The P3A2 regulatory protein interacts with specific sites in the control region of the Cyllla actin gene. Previous studies showed that this interaction is required to confine expression of a Cyllla. CAT fusion to the aboral ectoderm, the embryonic territory in which Cyllla is normally utilized. P3A2 also binds specifically to similar target sites located in the regulatory region of the SM50 gene, which is expressed only in skeletogenic mesenchyme lineages. The P3A2 factor was purified by affinity chromatography from nuclear extracts of 24 h sea urchin embryos, and partial peptide sequences were used to isolate a cDNA clone encoding the complete protein. There are no significant similarities between P3A2 and any other protein in existing sequence data bases. P3A2 thus includes a novel type of DNA-binding domain. To examine the differential utilization of P3A2 in Cyllla and SM50 genes, we measured the specific affinity of this protein for the various target sites in the regulatory DNAs of each gene, and identified the core target site sequences. The stability of P3A2 complexes formed with SM50 target sites is 50-100 times greater than that of the complexes formed with Cyllla target sites, though the factor binds to very similar core sequence elements. P3A2 is one of at least twelve different proteins whose interaction with CyIIIa regulatory DNA is required for correct developmental expression. The results reported demonstrate that it might be possible to purify most of these regulatory proteins, or any other specific DNA-binding proteins of the sea urchin embryo, by using the simple procedures described for P3A2.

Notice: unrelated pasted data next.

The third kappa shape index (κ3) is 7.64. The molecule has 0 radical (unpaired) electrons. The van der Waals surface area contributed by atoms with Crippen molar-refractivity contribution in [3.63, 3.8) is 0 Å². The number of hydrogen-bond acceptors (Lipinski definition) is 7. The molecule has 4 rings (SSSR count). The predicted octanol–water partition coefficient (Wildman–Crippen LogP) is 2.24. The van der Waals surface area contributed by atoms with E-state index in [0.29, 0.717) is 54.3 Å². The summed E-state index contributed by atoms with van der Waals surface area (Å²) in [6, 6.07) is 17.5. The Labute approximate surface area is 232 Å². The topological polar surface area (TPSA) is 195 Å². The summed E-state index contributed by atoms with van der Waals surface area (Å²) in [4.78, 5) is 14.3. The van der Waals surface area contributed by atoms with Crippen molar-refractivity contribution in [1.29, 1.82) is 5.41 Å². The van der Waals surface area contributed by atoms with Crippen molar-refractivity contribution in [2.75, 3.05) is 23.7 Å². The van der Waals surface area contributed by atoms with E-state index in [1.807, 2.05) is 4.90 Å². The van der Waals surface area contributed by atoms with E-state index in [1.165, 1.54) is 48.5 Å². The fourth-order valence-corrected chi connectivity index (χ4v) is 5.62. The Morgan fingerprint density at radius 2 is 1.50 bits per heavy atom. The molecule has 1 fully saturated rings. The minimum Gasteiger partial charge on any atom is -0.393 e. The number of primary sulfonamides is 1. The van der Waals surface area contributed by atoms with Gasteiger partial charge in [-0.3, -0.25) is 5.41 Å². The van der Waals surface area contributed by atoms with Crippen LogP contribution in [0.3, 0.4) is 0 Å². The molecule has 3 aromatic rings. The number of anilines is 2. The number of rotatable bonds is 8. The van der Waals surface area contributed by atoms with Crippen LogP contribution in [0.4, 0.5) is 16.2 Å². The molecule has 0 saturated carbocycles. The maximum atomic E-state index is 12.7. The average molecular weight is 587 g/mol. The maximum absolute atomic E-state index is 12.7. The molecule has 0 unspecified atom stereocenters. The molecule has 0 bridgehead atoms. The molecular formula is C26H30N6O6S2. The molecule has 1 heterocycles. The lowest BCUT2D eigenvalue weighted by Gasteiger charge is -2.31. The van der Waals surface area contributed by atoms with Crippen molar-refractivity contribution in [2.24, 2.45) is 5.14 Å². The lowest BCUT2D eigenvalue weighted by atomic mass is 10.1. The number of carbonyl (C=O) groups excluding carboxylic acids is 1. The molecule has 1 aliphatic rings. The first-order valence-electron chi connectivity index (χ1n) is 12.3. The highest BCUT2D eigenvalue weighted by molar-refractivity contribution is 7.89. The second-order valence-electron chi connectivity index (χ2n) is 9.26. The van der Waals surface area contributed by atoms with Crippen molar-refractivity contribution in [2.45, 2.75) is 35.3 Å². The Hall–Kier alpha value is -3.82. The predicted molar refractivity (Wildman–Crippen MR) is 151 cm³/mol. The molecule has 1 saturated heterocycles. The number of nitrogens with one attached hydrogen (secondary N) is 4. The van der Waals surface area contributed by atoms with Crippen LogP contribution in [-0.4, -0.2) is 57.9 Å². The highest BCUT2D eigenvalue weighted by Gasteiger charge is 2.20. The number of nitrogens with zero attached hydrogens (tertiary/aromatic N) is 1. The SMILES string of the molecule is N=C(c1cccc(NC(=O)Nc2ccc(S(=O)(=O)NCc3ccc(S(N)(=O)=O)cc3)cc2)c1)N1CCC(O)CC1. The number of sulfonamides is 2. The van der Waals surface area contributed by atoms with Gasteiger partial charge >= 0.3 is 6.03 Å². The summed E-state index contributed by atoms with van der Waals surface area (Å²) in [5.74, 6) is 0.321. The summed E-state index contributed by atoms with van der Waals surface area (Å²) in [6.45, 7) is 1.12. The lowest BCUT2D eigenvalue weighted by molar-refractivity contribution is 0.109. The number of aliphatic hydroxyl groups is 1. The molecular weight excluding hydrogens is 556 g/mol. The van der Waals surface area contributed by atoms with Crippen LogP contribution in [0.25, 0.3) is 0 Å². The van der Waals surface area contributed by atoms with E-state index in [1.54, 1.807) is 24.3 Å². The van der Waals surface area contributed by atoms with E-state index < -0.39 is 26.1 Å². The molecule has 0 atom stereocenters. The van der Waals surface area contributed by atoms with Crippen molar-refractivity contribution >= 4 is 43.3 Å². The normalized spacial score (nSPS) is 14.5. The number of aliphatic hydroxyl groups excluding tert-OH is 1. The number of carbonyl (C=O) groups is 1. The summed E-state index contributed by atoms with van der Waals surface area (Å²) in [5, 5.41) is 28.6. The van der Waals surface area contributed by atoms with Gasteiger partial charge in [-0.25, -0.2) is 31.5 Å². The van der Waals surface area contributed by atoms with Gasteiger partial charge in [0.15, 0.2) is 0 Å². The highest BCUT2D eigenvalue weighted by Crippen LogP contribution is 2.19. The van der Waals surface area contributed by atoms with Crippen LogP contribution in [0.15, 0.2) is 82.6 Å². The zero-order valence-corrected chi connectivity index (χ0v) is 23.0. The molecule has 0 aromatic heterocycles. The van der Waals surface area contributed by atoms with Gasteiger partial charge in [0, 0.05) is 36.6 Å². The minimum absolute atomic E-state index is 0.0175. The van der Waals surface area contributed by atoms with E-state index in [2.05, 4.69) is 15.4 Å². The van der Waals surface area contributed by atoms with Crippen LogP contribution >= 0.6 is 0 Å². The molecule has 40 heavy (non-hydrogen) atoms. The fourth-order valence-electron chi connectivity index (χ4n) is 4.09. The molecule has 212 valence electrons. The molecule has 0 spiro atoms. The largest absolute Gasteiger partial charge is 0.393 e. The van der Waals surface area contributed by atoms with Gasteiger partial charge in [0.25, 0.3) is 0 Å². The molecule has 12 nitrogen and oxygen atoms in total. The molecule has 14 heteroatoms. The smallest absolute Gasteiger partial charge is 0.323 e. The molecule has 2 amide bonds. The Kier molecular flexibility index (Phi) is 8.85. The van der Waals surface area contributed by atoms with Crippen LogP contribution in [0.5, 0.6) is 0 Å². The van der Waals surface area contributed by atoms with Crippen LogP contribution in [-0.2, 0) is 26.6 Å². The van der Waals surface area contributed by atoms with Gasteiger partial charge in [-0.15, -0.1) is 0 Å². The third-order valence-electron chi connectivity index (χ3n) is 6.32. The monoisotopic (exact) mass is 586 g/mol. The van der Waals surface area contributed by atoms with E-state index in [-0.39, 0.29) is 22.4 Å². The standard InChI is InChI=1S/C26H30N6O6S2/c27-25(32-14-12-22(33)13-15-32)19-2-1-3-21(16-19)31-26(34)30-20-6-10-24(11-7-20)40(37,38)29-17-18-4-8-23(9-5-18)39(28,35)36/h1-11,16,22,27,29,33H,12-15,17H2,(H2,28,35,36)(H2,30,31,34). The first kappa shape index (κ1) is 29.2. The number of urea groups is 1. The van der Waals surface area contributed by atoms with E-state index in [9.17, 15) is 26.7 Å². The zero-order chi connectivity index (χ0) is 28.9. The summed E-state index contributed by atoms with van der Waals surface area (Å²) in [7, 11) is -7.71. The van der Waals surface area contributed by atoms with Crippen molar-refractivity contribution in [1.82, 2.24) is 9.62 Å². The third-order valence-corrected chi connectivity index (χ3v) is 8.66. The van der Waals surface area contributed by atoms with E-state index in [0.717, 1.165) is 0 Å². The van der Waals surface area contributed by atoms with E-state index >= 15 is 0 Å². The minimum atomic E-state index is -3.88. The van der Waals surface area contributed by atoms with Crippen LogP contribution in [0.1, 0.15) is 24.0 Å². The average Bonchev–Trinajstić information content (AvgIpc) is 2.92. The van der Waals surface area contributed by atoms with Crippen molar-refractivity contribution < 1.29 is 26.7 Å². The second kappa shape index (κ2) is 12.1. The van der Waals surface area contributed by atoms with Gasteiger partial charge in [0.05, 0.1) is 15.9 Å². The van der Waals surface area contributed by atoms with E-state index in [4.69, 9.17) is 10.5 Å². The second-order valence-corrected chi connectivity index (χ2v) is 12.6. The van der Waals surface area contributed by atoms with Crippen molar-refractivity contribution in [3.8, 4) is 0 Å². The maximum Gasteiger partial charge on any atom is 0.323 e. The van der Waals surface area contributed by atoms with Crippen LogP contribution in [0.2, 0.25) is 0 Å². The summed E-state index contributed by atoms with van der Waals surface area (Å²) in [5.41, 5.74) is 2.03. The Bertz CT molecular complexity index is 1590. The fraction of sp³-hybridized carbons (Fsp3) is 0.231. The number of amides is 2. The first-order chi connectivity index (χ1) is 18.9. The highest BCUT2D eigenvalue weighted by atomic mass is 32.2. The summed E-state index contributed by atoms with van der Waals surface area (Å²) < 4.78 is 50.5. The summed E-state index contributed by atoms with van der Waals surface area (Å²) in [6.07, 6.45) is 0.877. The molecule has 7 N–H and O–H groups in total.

The early sea urchin embryo develops in a relatively simple manner in which lineages descendant from invariant cleavage-stage founder cells clonally express specific sets of genes. These lineages construct five ‘territories,’ defined in terms of cell fate and patterns of macromolecular expression (Davidson, 1989). At present the two of these territories for which most molecular data exist are those giving rise to the skeletogenic mesenchyme, and to the aboral ectoderm of the embryo. Founder cells for the skeletogenic mesenchyme are apparently specified autonomously, i.e. by the action of factors present in the cytoplasm of the polar region of the egg, which they inherit, while founder cells for the aboral ectoderm and other territories are apparently specified conditionally, i.e. at least in part by interblastomere interaction, following an initial polarization of the egg cytoplasm in the future oral-aboral axis (Horstadius, 1939; Davidson, 1986, 1989) . To approach the mechanisms by which the diverse genetic programs of the polyclonal territories of the embryo are set up, we have undertaken to characterize the regulatory factors that direct expression of marker genes activated specifically in these territories.